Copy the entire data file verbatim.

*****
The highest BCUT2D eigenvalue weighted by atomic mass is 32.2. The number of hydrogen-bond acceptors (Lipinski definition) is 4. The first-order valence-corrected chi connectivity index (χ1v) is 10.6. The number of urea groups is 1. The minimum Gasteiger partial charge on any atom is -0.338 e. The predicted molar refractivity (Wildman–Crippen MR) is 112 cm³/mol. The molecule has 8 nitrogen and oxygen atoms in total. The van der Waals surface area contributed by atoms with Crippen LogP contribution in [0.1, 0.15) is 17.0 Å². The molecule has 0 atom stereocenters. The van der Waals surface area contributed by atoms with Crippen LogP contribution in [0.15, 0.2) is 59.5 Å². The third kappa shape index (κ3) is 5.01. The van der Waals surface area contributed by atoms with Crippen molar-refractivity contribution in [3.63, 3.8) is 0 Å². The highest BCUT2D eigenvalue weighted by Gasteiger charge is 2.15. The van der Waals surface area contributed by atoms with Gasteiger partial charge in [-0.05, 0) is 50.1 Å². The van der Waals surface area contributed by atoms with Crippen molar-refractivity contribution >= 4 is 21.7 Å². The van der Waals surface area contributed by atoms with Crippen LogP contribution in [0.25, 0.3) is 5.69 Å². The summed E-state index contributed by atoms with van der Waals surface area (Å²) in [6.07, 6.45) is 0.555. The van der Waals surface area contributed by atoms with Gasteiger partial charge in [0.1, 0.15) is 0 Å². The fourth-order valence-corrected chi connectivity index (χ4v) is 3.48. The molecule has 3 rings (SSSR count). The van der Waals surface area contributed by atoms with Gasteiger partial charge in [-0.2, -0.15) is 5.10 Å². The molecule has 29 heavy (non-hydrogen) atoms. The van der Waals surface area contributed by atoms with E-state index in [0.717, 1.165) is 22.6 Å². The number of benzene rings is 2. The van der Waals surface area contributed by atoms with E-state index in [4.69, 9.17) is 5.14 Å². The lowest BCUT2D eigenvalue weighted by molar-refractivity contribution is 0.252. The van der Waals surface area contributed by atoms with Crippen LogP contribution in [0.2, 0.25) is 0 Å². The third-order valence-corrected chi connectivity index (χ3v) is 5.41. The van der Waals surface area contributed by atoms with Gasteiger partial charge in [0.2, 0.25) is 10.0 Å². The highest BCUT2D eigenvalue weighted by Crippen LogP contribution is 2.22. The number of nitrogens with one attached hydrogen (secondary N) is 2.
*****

The highest BCUT2D eigenvalue weighted by atomic mass is 32.2. The number of hydrogen-bond acceptors (Lipinski definition) is 4. The first-order valence-corrected chi connectivity index (χ1v) is 10.6. The number of urea groups is 1. The minimum Gasteiger partial charge on any atom is -0.338 e. The predicted molar refractivity (Wildman–Crippen MR) is 112 cm³/mol. The molecule has 8 nitrogen and oxygen atoms in total. The van der Waals surface area contributed by atoms with Crippen LogP contribution in [0.1, 0.15) is 17.0 Å². The molecule has 0 atom stereocenters. The van der Waals surface area contributed by atoms with Crippen LogP contribution in [0.15, 0.2) is 59.5 Å². The third kappa shape index (κ3) is 5.01. The van der Waals surface area contributed by atoms with Crippen molar-refractivity contribution in [3.63, 3.8) is 0 Å². The highest BCUT2D eigenvalue weighted by Gasteiger charge is 2.15. The van der Waals surface area contributed by atoms with Gasteiger partial charge in [-0.05, 0) is 50.1 Å². The van der Waals surface area contributed by atoms with Crippen molar-refractivity contribution >= 4 is 21.7 Å². The van der Waals surface area contributed by atoms with Crippen LogP contribution in [0.25, 0.3) is 5.69 Å². The summed E-state index contributed by atoms with van der Waals surface area (Å²) in [6.07, 6.45) is 0.555. The van der Waals surface area contributed by atoms with Gasteiger partial charge in [0.1, 0.15) is 0 Å². The fourth-order valence-corrected chi connectivity index (χ4v) is 3.48. The molecule has 3 rings (SSSR count). The van der Waals surface area contributed by atoms with Gasteiger partial charge in [-0.2, -0.15) is 5.10 Å². The molecule has 29 heavy (non-hydrogen) atoms. The van der Waals surface area contributed by atoms with E-state index in [0.717, 1.165) is 22.6 Å². The number of benzene rings is 2. The van der Waals surface area contributed by atoms with E-state index in [4.69, 9.17) is 5.14 Å². The lowest BCUT2D eigenvalue weighted by molar-refractivity contribution is 0.252. The van der Waals surface area contributed by atoms with Crippen LogP contribution in [0.2, 0.25) is 0 Å². The third-order valence-corrected chi connectivity index (χ3v) is 5.41. The van der Waals surface area contributed by atoms with Gasteiger partial charge in [0.2, 0.25) is 10.0 Å². The highest BCUT2D eigenvalue weighted by Crippen LogP contribution is 2.22. The number of nitrogens with one attached hydrogen (secondary N) is 2.